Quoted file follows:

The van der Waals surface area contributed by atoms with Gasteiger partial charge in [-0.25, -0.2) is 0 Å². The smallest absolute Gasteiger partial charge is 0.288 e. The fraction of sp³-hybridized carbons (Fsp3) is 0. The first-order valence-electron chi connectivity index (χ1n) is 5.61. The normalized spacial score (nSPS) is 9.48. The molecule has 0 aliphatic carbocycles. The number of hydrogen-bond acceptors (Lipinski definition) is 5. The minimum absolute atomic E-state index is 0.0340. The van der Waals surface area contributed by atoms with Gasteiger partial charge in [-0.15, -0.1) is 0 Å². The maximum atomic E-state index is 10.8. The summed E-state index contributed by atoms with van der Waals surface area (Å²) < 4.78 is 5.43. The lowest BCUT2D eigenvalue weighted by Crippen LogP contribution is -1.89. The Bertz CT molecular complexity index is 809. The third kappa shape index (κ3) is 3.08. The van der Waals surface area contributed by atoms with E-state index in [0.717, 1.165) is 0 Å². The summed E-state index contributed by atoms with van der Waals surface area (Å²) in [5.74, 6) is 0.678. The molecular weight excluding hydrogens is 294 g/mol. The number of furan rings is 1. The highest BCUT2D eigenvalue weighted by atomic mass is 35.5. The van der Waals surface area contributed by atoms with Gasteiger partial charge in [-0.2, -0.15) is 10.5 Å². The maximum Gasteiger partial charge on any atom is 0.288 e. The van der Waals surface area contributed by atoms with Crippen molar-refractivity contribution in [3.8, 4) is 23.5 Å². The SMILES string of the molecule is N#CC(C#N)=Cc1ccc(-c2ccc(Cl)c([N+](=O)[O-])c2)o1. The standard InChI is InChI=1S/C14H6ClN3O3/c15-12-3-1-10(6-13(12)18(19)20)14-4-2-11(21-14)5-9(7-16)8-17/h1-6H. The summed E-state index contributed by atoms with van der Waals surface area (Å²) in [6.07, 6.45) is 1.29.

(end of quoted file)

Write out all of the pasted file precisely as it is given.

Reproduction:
The van der Waals surface area contributed by atoms with Gasteiger partial charge in [-0.25, -0.2) is 0 Å². The smallest absolute Gasteiger partial charge is 0.288 e. The fraction of sp³-hybridized carbons (Fsp3) is 0. The first-order valence-electron chi connectivity index (χ1n) is 5.61. The normalized spacial score (nSPS) is 9.48. The molecule has 0 aliphatic carbocycles. The number of hydrogen-bond acceptors (Lipinski definition) is 5. The minimum absolute atomic E-state index is 0.0340. The van der Waals surface area contributed by atoms with Gasteiger partial charge in [-0.15, -0.1) is 0 Å². The maximum atomic E-state index is 10.8. The summed E-state index contributed by atoms with van der Waals surface area (Å²) < 4.78 is 5.43. The lowest BCUT2D eigenvalue weighted by Crippen LogP contribution is -1.89. The Bertz CT molecular complexity index is 809. The third kappa shape index (κ3) is 3.08. The van der Waals surface area contributed by atoms with E-state index in [0.717, 1.165) is 0 Å². The summed E-state index contributed by atoms with van der Waals surface area (Å²) in [5.74, 6) is 0.678. The molecular weight excluding hydrogens is 294 g/mol. The number of furan rings is 1. The highest BCUT2D eigenvalue weighted by atomic mass is 35.5. The van der Waals surface area contributed by atoms with Gasteiger partial charge in [-0.2, -0.15) is 10.5 Å². The maximum Gasteiger partial charge on any atom is 0.288 e. The van der Waals surface area contributed by atoms with Crippen molar-refractivity contribution in [3.8, 4) is 23.5 Å². The SMILES string of the molecule is N#CC(C#N)=Cc1ccc(-c2ccc(Cl)c([N+](=O)[O-])c2)o1. The standard InChI is InChI=1S/C14H6ClN3O3/c15-12-3-1-10(6-13(12)18(19)20)14-4-2-11(21-14)5-9(7-16)8-17/h1-6H. The summed E-state index contributed by atoms with van der Waals surface area (Å²) in [6.07, 6.45) is 1.29.